From Autoweek (http://www.autoweek.com/article/20130110/INDYCAR/130119971) comes word that the Indianapolis Motor Speedway has reached an agreement to update its facilities so that they are ADA compliant.
The facility was built in 1909. It has expanded through the years, and nearly half of it was built before the ADA. With more than 250,000 seats, it's the largest such place in the world, and yet much of it is not accessible. This apparently triggered a complaint in 1999, and the resulting process appears to have been cooperative.
This agreement is an indication of change in more than facilities. In 1909, people with disabilities stayed at home—if they weren't in an institution. In the last few years, as the disability rights movement has grown, people with disabilities have become accustomed to living a life that is not constrained by artificial barriers.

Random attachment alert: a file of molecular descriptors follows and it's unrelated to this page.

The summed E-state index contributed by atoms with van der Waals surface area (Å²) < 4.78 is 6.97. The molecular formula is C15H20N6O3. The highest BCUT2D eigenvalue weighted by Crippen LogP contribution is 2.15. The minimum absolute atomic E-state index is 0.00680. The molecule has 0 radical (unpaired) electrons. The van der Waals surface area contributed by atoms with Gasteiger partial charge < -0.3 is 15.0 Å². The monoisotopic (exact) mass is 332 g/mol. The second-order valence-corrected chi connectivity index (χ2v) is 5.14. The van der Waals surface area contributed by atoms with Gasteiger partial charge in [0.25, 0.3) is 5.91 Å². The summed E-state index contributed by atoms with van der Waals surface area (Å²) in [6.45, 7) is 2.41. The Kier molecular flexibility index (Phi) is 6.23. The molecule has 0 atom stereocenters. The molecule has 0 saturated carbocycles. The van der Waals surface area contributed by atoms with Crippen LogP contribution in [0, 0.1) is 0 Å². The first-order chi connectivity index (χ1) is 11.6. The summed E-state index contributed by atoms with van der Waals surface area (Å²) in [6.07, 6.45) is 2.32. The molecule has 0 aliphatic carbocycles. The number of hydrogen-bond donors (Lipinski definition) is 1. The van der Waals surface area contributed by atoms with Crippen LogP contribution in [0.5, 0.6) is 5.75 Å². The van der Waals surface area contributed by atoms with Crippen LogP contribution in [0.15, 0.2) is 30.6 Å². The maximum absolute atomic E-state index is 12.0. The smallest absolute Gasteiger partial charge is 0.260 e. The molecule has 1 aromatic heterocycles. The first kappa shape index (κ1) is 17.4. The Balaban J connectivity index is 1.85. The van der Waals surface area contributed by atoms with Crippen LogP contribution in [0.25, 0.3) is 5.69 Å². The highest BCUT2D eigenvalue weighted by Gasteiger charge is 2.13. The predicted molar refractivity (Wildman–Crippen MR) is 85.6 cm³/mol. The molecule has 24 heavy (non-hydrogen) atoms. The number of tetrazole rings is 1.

The first changes came in academia and some employment settings. But now the world of sports has opened up to more people. Wheelchair basketball was once something of a curiosity. But recently, we have seen people with disabilities using adapted motorcycles, driving race cars, and taking on a variety of activities (see “Up & Down Tennis,” http://www.examiner.com/article/up-down-tennis). These changes have also been driven by veterans who have, since the Civil War, introduced the most recently assistive technology and thereby created social change. So it's fitting that these changes come to the Speedway that has honored disabled veterans through the years (see “Memorial Day and the Indy 500,” http://www.examiner.com/article/memorial-day-and-the-indy-500).